Dr Lapp's talk has been very well-attended in other cities around NZ, with numbers often doubling expectations. There is a risk we may not have capacity for all who would like to attend here in Auckland.

    We will film the event, so you can watch the talk without having to attend in person. The video should be uploaded to YouTube in the next couple of months. We will drop members an email when its ready to watch (not on our membership list? Sign up here so we can email you when the video is ready http://www.meauckland.org.nz/join-us)

    For those who would like to attend in person, please be aware that seats will be allocated on a first-come-first-served basis. Sadly health and safety regulations mean we cannot exceed the venue's capacity. If the seats are all filled we unfortunately won't be able to accept any more attendees into the venue.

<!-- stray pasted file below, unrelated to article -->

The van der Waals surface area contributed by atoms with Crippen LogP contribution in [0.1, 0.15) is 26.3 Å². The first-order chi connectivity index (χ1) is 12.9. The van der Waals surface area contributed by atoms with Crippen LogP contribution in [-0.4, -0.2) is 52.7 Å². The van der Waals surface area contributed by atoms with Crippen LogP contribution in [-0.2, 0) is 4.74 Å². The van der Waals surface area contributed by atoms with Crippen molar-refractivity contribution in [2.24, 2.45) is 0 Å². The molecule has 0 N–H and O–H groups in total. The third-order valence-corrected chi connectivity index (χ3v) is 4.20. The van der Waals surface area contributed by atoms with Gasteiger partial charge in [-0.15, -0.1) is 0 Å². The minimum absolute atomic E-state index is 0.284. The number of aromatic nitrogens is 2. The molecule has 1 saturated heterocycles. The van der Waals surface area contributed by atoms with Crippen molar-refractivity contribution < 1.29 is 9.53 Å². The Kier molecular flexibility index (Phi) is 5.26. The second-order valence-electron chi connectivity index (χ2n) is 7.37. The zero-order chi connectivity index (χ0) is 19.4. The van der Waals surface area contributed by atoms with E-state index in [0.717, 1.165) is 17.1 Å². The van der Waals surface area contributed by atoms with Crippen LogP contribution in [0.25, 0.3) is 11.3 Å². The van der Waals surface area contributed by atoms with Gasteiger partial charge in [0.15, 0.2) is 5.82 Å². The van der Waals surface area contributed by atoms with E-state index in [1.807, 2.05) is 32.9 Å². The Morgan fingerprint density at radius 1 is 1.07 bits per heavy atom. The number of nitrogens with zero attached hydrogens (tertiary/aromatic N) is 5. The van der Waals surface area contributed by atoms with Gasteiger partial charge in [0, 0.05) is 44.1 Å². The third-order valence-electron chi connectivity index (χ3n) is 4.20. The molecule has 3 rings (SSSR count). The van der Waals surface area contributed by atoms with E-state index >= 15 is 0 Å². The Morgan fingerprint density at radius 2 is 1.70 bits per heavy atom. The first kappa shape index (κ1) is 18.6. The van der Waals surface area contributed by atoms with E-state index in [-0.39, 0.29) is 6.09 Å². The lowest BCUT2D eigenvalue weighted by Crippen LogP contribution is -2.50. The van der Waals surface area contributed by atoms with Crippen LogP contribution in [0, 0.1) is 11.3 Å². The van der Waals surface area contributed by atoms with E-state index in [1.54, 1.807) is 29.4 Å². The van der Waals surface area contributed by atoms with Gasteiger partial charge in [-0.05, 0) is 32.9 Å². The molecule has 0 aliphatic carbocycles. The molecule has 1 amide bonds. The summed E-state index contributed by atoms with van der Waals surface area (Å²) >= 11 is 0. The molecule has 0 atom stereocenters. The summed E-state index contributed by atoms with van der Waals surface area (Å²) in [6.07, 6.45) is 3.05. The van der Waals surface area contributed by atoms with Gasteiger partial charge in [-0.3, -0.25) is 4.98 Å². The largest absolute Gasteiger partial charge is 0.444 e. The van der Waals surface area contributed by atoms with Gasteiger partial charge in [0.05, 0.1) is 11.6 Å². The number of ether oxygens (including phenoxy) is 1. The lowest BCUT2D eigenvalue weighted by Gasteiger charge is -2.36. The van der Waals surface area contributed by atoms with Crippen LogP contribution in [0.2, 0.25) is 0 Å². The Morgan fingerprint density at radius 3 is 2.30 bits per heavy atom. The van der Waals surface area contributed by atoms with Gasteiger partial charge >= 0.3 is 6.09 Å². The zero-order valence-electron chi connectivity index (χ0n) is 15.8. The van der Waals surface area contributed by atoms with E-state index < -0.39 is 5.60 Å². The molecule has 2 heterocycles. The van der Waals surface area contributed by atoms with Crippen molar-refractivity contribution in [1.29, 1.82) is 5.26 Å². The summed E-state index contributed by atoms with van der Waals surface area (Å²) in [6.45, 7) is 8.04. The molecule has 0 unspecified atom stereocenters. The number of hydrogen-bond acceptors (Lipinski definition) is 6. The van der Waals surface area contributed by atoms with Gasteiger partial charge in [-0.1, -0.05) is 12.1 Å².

Thank you everyone for your understanding. We want to make sure as many people with CFS/Fibro benefit from this talk as possible, and we hope the video helps make it accessible to all.

    Event details here :)

    http://www.meauckland.org.nz/drlapp
     
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  9. lilspiral

    lilspiral

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  10. Hutan

    Hutan Senior Member

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    Thanks to everyone involved in having Dr Lapp come to NZ and to Sandra for organising the radio interview. I couldn't get to Dr Lapp's talks so I was very interested to hear what he has to say this morning on the Nine to Noon programme.